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Cigar Structure

Handmade cigars have three constituent parts: the filler, the binder, and the wrapper. Each of the parts has a different function when the cigar is actually smoked.
The outside wrapper (or capa) dictates the cigar's appearance. As described, it is always grown under gauze and fermented separately from other leaves to ensure that is smooth, not too oily, and has a subtle bouquet. It also has to be soft and pliable so that it is easy for the roller to handle.
Wrapper leaves from different plantations have varying colors (and thus subtly different flavors, more sugary if they are darker, for instance) and are used for different brands. Good wrapper leaves have to be elastic and must have no protruding veins. They have to be matured for between one year and 18 months (the longer the better). Wrappers of handmade non-Cuban cigars might come from Connecticut, Cameroon, Sumatra, Ecuador, Honduras, Mexico, Costa Rica, or Nicaragua. The wrapper is the most expensive part of the cigar.
The binder leaf (capote) holds the cigar together and is usually two halves of coarse sun-grown leaf from the upper part of the plant, chosen because of its good tensile strength.
The filler is made of separate leaves folded by hand along their length, to allow a passage through which smoke can be drawn when the cigar is lit. The fold can only be properly achieved by hand and is the primary reason why machine-made cigars are less satisfactory. This style of arranging the filler is sometimes called the "book" style, which means that if you were to cut the cigar down its length with a razor, the filler leaves would resemble the pages of a book. In the past, the filler was sometimes arranged using the "entubar" method, with up to eight narrow tubes of tobacco leaf rolled into the binder, making the cigar very slow-burning.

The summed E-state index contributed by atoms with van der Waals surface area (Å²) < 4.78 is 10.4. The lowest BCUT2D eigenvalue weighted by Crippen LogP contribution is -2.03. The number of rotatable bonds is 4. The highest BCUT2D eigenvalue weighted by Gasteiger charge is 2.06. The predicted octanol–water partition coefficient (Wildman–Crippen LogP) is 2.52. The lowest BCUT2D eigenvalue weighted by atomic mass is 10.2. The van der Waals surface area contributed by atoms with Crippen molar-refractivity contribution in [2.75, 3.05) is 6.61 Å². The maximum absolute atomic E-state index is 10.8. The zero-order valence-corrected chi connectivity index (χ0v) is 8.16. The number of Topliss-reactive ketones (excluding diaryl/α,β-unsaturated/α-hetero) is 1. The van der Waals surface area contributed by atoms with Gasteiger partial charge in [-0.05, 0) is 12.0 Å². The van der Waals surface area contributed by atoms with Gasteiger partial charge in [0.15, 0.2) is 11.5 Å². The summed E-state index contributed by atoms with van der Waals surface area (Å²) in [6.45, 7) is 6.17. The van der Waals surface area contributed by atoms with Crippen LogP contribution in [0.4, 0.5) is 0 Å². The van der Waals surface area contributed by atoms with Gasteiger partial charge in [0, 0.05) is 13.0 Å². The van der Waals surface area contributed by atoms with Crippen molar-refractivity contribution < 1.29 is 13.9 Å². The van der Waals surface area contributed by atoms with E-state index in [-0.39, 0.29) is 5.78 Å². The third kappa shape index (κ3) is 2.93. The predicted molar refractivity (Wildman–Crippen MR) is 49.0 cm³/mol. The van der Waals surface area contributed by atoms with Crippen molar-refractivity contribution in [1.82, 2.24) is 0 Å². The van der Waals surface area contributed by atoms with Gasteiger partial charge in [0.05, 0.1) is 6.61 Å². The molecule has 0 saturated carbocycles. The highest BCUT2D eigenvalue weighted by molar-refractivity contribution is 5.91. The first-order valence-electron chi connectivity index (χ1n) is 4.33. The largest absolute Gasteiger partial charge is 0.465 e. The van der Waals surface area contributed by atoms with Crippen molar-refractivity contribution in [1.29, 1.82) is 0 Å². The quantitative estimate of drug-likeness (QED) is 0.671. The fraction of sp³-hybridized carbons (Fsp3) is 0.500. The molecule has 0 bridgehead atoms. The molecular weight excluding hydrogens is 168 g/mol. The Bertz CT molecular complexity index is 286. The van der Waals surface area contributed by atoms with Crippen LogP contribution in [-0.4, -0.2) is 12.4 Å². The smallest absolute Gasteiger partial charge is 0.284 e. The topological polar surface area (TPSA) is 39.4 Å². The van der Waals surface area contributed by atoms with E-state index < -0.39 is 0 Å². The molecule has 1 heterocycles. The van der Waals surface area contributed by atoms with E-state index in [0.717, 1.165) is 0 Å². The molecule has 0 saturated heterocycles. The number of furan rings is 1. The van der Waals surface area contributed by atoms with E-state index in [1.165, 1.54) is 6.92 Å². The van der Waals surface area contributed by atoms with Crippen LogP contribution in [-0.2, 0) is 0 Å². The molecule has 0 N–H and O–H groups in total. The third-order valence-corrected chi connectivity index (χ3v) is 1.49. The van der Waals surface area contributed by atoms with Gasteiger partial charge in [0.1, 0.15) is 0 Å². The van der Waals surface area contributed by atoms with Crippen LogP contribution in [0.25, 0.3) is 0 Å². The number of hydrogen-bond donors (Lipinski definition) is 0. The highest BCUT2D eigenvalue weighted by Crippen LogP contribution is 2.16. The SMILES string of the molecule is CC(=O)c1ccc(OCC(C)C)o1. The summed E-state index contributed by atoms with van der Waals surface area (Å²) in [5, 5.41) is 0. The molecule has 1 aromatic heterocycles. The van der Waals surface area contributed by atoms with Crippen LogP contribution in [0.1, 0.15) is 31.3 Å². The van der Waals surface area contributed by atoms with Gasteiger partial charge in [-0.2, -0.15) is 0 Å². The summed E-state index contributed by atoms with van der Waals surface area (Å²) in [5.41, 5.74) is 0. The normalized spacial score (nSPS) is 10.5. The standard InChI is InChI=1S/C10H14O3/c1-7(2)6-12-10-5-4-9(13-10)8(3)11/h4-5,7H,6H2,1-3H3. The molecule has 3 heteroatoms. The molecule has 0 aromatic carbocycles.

Three different types of leaf are normally used for the filler (in fatter sizes, like Montecristo No. 2, a fourth type is also used).
Ligero leaves from the top of the plant are dark and full in flavor as a result of oils produced by exposure to sunlight. They have to be matured for at least two years before they can be used in cigar making. Ligero tobacco is always placed in the middle of the cigar, because it burns slowly.
Seco leaves, from the middle of the plant, are much lighter in color and flavor. They are usually used after maturing for around 18 months.
Volado leaves, from the bottom of the plant, have little or no flavor, but they have good burning qualities. They are matured for about nine months before use.
The precise blend of these different leaves in the filler dictates the flavor of each brand and size. A full-bodied cigar like Ramon Allones will, for instance, have a higher proportion of ligero in its filler, than a mild cigar such as H. Upmann, where seco and volado will predominate. Small, thin cigars will very often have no ligero leaf in them at all. The consistency of a blend is achieved by using tobacco from different harvest and farms, so a large stock of matured tobacco is essential to the process.
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